Introduction - suspension
The FTO's suspension is pretty straightforward with McPherson struts, large diameter coil springs and lower wide based wishbones on the front and a multi link trailing arm set up on the rear. Rear shock absorbers are conventional telescopics with a combined small diameter coil springs. The rear suspension is adjustable for camber and toe, via an eccentric cam nut system. Anti-roll bars are fitted both at the front and rear.
FTO suspension rattles are not unusual. In many cases it can be traced to wear in the anti-roll bar drop links which are fitted to both the front and rear suspension. These are rods with a ball joint at each end and excess play is pretty easy to check by hand. Anything other than the slightest play in the ball joints will give rise to annoying rattles.
GR and GS models have a different drop link arrangement at the rear, with rubber bushes instead of ball joints. The bushes perish with time and can cause a similar sort of rattle as worn ball joints. If you have lowered suspension then, at the rear only, you will need the lowered version of the appropriate drop links to maintain the correct geometry and thus the effectiveness of the anti roll bar.
While you are on it will be worthwhile checking both the front and rear anti-roll bar to chassis bushes, as they also have a tendency to wear. Heavy duty bushes from Superflex cost buttons and they are quite easy to replace. When ordering you should bear in mind that anti roll bar diameters vary from model to model.
Excessively worn front strut top mounts can also be a source of rattles over uneven roads, as can the inner bushes and outer ball joints of the front lower wishbones.
Shock absorbers and lowering
On the subject of uprated and lowered springs, they will normally work acceptably only if your dampers are in good condition. If your dampers are generally knackered, then you will definitely not feel the benefit and it may even may the car feel less stable particularly over uneven roads. Check for signs of fluid leaks where the piston rod enters the body of the damper. Minor leaks are signs that the shocker has seen better days and ideally should be replaced. Major leaks mean that the units are well past their best and could well be an MOT failure item.
Introduction - steering
Once again FTO steering is pretty conventional with hydraulic power assistance to the steering rack. The rack is mounted on the engine subfame to the rear of the power unit. The PAS pump is driven from the engine's bottom pulley via a common 6 grooved belt that also serves the air con compressor.
The steering system is very reliable and most problems are simply down to mileage and wear and tear.
Excessive tyre wear
In common with all vehicles, excessive tyre wear on FTOs is often as a result of incorrect steering and/or suspension geometry. Don't forget if you fit lowered springs, a 1 inch reduction in ride height equates to very nearly one additional degree of negative camber. At the absolute minimum you should have the front wheel alignment and camber checked and adjusted as necessary.
Don't forget to check for wear in the track rod ends and the track rod inner joint. If wear is excessive, both areas will be potential MOT failure items and will render any geometry adjustments a bit of a waste of time. Whilst you are ferreting about with your steering, check out the rack gaiters, boots or bellows - call them what you will - as they have a tendency to deteriorate and split, which is another MOT failure item.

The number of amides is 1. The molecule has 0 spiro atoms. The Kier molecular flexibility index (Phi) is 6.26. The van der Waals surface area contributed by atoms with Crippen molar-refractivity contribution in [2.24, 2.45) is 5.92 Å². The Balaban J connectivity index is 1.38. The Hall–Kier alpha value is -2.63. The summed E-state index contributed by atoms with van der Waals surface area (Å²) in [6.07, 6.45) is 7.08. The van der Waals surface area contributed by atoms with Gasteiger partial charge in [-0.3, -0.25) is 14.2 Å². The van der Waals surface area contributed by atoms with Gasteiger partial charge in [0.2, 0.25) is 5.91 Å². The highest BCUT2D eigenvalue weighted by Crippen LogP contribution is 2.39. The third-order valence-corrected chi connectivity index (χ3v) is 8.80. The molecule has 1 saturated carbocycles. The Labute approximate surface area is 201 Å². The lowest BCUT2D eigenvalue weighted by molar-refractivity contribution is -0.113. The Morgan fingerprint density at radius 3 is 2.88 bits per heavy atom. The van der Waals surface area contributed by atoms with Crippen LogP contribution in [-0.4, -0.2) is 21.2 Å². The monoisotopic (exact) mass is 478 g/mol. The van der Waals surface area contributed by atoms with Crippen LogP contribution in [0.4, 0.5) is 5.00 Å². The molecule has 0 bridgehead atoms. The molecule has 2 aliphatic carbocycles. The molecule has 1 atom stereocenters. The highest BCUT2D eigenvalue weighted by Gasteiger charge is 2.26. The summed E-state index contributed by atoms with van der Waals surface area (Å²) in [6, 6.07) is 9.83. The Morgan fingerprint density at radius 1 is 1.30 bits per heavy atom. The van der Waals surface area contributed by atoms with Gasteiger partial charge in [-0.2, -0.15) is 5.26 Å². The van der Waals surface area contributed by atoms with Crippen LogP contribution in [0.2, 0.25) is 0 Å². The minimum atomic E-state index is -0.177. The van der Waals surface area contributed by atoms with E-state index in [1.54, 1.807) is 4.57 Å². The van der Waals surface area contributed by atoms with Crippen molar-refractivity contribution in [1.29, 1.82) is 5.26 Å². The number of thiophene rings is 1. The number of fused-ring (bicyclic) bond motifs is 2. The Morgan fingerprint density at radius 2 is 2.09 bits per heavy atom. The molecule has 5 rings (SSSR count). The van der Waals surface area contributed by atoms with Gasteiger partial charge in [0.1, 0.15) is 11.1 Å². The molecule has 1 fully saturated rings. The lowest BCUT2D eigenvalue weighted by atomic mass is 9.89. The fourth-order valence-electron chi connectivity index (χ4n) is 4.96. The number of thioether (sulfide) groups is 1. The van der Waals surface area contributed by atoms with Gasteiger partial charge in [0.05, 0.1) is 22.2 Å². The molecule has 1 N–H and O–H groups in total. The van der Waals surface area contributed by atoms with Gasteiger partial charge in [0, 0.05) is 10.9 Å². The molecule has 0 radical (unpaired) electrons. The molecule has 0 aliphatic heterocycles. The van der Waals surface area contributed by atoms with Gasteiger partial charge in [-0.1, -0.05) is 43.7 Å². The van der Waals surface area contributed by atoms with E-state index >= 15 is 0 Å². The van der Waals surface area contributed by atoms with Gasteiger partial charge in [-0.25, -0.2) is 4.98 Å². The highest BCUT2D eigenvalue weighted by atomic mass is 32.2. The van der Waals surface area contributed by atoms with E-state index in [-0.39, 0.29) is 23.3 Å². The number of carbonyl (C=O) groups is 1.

The FTO is definitely not the best sound proofed vehicle on the road and any rotational noises tend to be magnified quite considerably. Before you rush out and buy wheel bearings, have a close look at your tyres. This particularly applies if you are still running with tyres designed for the Japanese domestic market, as JDM tyres can generate unbelievable noise levels on certain road surfaces.
Some El Cheapo budget tyres, often of Asian manufacture, sold in the UK can suffer from the same issues. There are many reasons why some makes of tyre cost only a fraction of the better known brands such as Michelin, Goodyear and Pirelli and less sophisticated construction is one of them. Jack the car up safely using axle stands and spin each wheel. You are looking for strange tyre wear patterns, flat spots, bulges or any sign of eccentricity. Whilst you've got the car off the ground, grab each wheel and give it a good hoick up and down and from side to side - there should be no appreciable free play or knocking noises.
As a second check, if the noise is coming from one end of the car only, then try changing wheels front to rear and see if the noise follows the swappery, if you see what I mean. Once you have eliminated the tyres then your noise could well be worn wheel bearings. Wheel bearing drone often varies in volume dependent upon steering input and as loads change on suspension components. If this variation is evident then you should get a second opinion at your local garage or MOT station.
A regular complaint from FTO owners is that the car has a tendency to drift to one side or the other. This can be as a result of a number of factors, including incorrect wheel alignment, excessive wear in the steering rack, track rod ends or front wheel bearings. In the absence of excessive play, we often find that the answer can be much more simple - incorrect tyre pressures.
Try to get into the habit of checking tyre pressures regularly, but don't rely on the gauge at your local petrol station - a decent digital gauge can now be had for less than a tenner. Always keep it in the car and used regularly it will pay for itself time and again in terms of reduced tyre wear, not to mention improved fuel consumption. For the FTO start at 2 bar (30 psi) both front and rear and adjust to taste.